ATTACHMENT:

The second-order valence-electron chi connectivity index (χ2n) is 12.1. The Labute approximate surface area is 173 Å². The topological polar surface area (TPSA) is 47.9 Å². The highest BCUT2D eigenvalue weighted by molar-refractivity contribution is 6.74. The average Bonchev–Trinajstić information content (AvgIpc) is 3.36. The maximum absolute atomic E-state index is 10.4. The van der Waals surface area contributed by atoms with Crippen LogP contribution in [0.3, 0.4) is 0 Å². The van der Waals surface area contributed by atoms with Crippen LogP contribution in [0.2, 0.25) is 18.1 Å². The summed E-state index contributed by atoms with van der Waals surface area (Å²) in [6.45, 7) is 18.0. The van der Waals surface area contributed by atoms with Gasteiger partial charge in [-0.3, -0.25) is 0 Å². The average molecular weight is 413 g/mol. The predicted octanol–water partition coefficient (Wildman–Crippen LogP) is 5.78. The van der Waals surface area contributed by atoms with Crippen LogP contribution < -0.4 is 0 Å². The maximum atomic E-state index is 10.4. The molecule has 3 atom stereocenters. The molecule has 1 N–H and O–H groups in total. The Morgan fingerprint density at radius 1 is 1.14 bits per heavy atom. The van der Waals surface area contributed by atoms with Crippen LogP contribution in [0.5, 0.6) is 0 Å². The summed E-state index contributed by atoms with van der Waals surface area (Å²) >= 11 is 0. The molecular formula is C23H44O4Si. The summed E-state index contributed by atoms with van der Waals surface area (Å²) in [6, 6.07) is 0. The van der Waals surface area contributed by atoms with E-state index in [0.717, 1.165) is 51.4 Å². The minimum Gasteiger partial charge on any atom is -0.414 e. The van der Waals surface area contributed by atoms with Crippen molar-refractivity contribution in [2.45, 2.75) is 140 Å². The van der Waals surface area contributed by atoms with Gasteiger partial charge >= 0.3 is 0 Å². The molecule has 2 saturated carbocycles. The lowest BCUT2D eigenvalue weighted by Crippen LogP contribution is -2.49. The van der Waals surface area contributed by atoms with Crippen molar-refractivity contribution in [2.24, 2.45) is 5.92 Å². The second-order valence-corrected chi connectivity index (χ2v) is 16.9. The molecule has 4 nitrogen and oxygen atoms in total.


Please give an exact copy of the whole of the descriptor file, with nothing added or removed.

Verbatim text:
The second-order valence-electron chi connectivity index (χ2n) is 12.1. The Labute approximate surface area is 173 Å². The topological polar surface area (TPSA) is 47.9 Å². The highest BCUT2D eigenvalue weighted by molar-refractivity contribution is 6.74. The average Bonchev–Trinajstić information content (AvgIpc) is 3.36. The maximum absolute atomic E-state index is 10.4. The van der Waals surface area contributed by atoms with Crippen LogP contribution in [0.3, 0.4) is 0 Å². The van der Waals surface area contributed by atoms with Crippen LogP contribution in [0.2, 0.25) is 18.1 Å². The summed E-state index contributed by atoms with van der Waals surface area (Å²) in [6.45, 7) is 18.0. The van der Waals surface area contributed by atoms with Gasteiger partial charge in [-0.3, -0.25) is 0 Å². The average molecular weight is 413 g/mol. The predicted octanol–water partition coefficient (Wildman–Crippen LogP) is 5.78. The van der Waals surface area contributed by atoms with Crippen LogP contribution < -0.4 is 0 Å². The maximum atomic E-state index is 10.4. The molecule has 3 atom stereocenters. The molecule has 1 N–H and O–H groups in total. The Morgan fingerprint density at radius 1 is 1.14 bits per heavy atom. The van der Waals surface area contributed by atoms with Crippen LogP contribution in [0.5, 0.6) is 0 Å². The summed E-state index contributed by atoms with van der Waals surface area (Å²) >= 11 is 0. The molecular formula is C23H44O4Si. The summed E-state index contributed by atoms with van der Waals surface area (Å²) in [6, 6.07) is 0. The van der Waals surface area contributed by atoms with E-state index in [0.717, 1.165) is 51.4 Å². The minimum Gasteiger partial charge on any atom is -0.414 e. The van der Waals surface area contributed by atoms with Crippen molar-refractivity contribution in [2.45, 2.75) is 140 Å². The van der Waals surface area contributed by atoms with Gasteiger partial charge >= 0.3 is 0 Å². The molecule has 2 saturated carbocycles. The lowest BCUT2D eigenvalue weighted by Crippen LogP contribution is -2.49. The van der Waals surface area contributed by atoms with Crippen molar-refractivity contribution in [2.24, 2.45) is 5.92 Å². The second-order valence-corrected chi connectivity index (χ2v) is 16.9. The molecule has 4 nitrogen and oxygen atoms in total.